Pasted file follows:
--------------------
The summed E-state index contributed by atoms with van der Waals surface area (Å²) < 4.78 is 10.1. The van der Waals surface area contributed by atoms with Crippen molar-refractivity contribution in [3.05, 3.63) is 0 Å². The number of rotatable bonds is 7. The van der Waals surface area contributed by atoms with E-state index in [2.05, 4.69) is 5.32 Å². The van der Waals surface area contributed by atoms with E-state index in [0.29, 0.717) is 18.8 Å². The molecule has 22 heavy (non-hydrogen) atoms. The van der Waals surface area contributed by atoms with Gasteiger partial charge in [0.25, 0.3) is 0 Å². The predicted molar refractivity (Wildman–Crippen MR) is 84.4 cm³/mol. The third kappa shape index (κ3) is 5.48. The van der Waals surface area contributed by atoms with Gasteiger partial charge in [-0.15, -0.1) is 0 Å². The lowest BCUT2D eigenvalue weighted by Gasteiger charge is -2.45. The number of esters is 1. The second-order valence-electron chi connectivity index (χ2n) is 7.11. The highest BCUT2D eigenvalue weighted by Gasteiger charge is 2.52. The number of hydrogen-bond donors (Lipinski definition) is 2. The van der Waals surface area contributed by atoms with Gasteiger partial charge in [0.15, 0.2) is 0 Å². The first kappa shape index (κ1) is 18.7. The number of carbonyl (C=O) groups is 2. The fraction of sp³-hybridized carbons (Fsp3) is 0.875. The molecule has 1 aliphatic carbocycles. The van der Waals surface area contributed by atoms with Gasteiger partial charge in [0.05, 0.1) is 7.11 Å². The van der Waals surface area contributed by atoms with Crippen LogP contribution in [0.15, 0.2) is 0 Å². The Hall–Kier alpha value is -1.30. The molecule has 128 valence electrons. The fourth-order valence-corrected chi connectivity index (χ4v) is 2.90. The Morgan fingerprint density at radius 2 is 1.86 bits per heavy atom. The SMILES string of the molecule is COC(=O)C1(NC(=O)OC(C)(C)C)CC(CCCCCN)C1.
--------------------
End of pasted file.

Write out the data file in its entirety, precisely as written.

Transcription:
The summed E-state index contributed by atoms with van der Waals surface area (Å²) < 4.78 is 10.1. The van der Waals surface area contributed by atoms with Crippen molar-refractivity contribution in [3.05, 3.63) is 0 Å². The number of rotatable bonds is 7. The van der Waals surface area contributed by atoms with E-state index in [2.05, 4.69) is 5.32 Å². The van der Waals surface area contributed by atoms with E-state index in [0.29, 0.717) is 18.8 Å². The molecule has 22 heavy (non-hydrogen) atoms. The van der Waals surface area contributed by atoms with Gasteiger partial charge in [0.25, 0.3) is 0 Å². The predicted molar refractivity (Wildman–Crippen MR) is 84.4 cm³/mol. The third kappa shape index (κ3) is 5.48. The van der Waals surface area contributed by atoms with Gasteiger partial charge in [-0.15, -0.1) is 0 Å². The lowest BCUT2D eigenvalue weighted by Gasteiger charge is -2.45. The number of esters is 1. The second-order valence-electron chi connectivity index (χ2n) is 7.11. The highest BCUT2D eigenvalue weighted by Gasteiger charge is 2.52. The number of hydrogen-bond donors (Lipinski definition) is 2. The van der Waals surface area contributed by atoms with Gasteiger partial charge in [0.15, 0.2) is 0 Å². The first kappa shape index (κ1) is 18.7. The number of carbonyl (C=O) groups is 2. The fraction of sp³-hybridized carbons (Fsp3) is 0.875. The molecule has 1 aliphatic carbocycles. The van der Waals surface area contributed by atoms with Gasteiger partial charge in [0.05, 0.1) is 7.11 Å². The van der Waals surface area contributed by atoms with Crippen LogP contribution in [0.15, 0.2) is 0 Å². The Hall–Kier alpha value is -1.30. The molecule has 128 valence electrons. The fourth-order valence-corrected chi connectivity index (χ4v) is 2.90. The Morgan fingerprint density at radius 2 is 1.86 bits per heavy atom. The SMILES string of the molecule is COC(=O)C1(NC(=O)OC(C)(C)C)CC(CCCCCN)C1.